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article imageFederal and state rules on CBD-laced foods contradict each other

By Karen Graham     Apr 9, 2019 in Politics
Hemp-derived CBD has become a nationwide health-food craze. Stressed-out people flock to cafes and restaurants that sell CBD cocktails and cookies, doughnuts and CBD-laced coffee. However, none of this is legal at the federal level.
In New York state, the federal law has butted heads with state regulations and even city health regulations, leaving businesses wanting to sell CBD-laced food and drink products totally confused as to which rules to follow, reports Reuters.
In mid-December, New York state officials told food growers and producers they were allowed to produce and sell tea and chocolates laced with CBD. But since that time, the New York City Public Health Department has confiscated thousands of dollars worth of CBD-laced food and drinks from local cafes and restaurants. The seizures came about just weeks after federal law explicitly made CBD legal across the country.
The inconsistencies in federal, state, and local rules in New York have highlighted a problem that is growing by leaps and bounds across the country. Producers and businesses don't clearly know which law to follow.
“I’m trying to be compliant with the law, but no one seems to be fully aware of what the law is and isn’t,” said C.J. Holm, the owner of the Fat Cat Kitchen, which touts CBD coffee and cookies on a sidewalk chalkboard.
CBD oil from hemp
CBD oil from hemp
TheHempOfficial (CC BY-SA 4.0)
Consumer interest in CBD
Interest in CBD tinctures, topical creams and edibles has grown proportionately with the legalization of marijuana. There are now 33 states where medicinal and/or recreational use of marijuana is legal, even though cannabis is a controlled drug and illegal according to federal law.
According to the Cowen Washington Research Group, in 2018, U.S. consumers spent an estimated $300 million on CBD food and drinks. Cohen also estimates that by 2025, spending on CBD products is expected to be between $600 million and $2.0 billion.
The 2018 Farm Bill, enacted in December, declassifies industrial hemp as a Schedule I substance, shifting regulatory authority from the DEA to the Department of Agriculture. Doing so provides autonomy for states to regulate the industry.
However, according to the Cohen Washington report, "the new law does not change the FDA’s oversight authority over CBD products and FDA Commissioner Scott Gottlieb has made it clear that his agency will continue to step in when certain health claims are made.
Additionally, the FDA has stated that CBD cannot be added to food products sold across state lines or marketed as a dietary supplement, regardless of whether it is hemp-derived. This point, made by Commissioner Gottlieb is contrary to what the New York state Agricultural department issued as guidance for businesses in December.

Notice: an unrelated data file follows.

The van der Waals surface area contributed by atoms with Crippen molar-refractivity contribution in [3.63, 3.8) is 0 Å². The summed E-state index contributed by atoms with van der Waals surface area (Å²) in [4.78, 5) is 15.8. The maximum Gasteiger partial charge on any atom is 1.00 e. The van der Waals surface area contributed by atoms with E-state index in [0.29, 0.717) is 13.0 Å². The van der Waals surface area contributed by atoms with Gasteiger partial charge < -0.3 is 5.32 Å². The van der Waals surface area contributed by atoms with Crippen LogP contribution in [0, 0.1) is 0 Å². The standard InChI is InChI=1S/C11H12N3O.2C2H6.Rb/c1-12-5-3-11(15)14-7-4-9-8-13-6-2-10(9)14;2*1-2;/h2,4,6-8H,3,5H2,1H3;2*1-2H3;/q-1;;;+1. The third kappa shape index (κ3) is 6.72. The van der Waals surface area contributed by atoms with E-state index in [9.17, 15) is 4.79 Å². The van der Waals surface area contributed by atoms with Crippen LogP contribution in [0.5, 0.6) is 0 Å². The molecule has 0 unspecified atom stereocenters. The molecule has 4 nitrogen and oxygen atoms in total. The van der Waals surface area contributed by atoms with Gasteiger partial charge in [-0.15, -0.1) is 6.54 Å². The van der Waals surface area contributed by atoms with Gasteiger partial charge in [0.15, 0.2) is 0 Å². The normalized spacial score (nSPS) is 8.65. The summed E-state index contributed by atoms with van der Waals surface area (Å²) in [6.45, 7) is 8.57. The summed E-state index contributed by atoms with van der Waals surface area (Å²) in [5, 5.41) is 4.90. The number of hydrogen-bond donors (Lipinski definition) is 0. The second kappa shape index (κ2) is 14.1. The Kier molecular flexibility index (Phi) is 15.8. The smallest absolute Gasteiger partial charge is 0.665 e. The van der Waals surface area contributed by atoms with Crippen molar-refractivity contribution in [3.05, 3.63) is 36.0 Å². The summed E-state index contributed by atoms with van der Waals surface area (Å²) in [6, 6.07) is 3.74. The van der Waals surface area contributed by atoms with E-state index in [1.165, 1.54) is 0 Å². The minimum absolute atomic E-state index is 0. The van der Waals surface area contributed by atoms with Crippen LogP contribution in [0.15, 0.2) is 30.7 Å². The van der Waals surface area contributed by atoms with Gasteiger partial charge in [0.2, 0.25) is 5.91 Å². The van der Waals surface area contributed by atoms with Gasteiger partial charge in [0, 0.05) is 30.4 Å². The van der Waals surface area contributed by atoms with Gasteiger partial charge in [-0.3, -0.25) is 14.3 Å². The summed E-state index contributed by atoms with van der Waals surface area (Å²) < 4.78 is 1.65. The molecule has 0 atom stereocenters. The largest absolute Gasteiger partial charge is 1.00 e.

The guidance states it is legal to sell “CBD tea,” “chocolates with CBD drizzle” and other CBD edibles, so long as the products are made and marketed as dietary supplements, which are governed by more stringent standards than ordinary food.
Amsterdam store window displaying various medical cannabis  hemp food and other types of products
Amsterdam store window displaying various medical cannabis, hemp food and other types of products
Nicollette from Bulgaria (CC BY 2.0)
Contradictory state laws
Depending on where you live, reports the Washington Post, the laws and regulations will be different. A 2018 Colorado law says all parts of hemp plants can be added to food for sale, while in California, Maine and New York City, regulators follow the FDA and ban the sale of hemp-laced food and drinks.
Many more states don't allow hemp-derived CBD to be sold at all, regardless of if it is a lotion, tincture or pills. “I think the FDA has — I think they have every intention of embracing the industry,” said Andrew Aamot, president, and chief executive of Sträva Craft Coffee, a Denver-based coffee roaster that sells CBD-infused beans. “But it’s just gone so far so fast that they’re trying to catch up.”
One other question has popped up involving advertising. Broadcasters naturally ask whether they can advertise these seemingly innocuous CBD products. But advertising CBD products runs headlong into the same rules and regulations selling or consuming CBD products is already embroiled in across the country.
While advertising on the radio, television and in newspapers has not been tried, there are a number of legal considerations that need to be considered, such as the age of the audience, and what the advertisement's message is telling consumers. This is one aspect of the CBD and marijuana market that will be interesting to follow.
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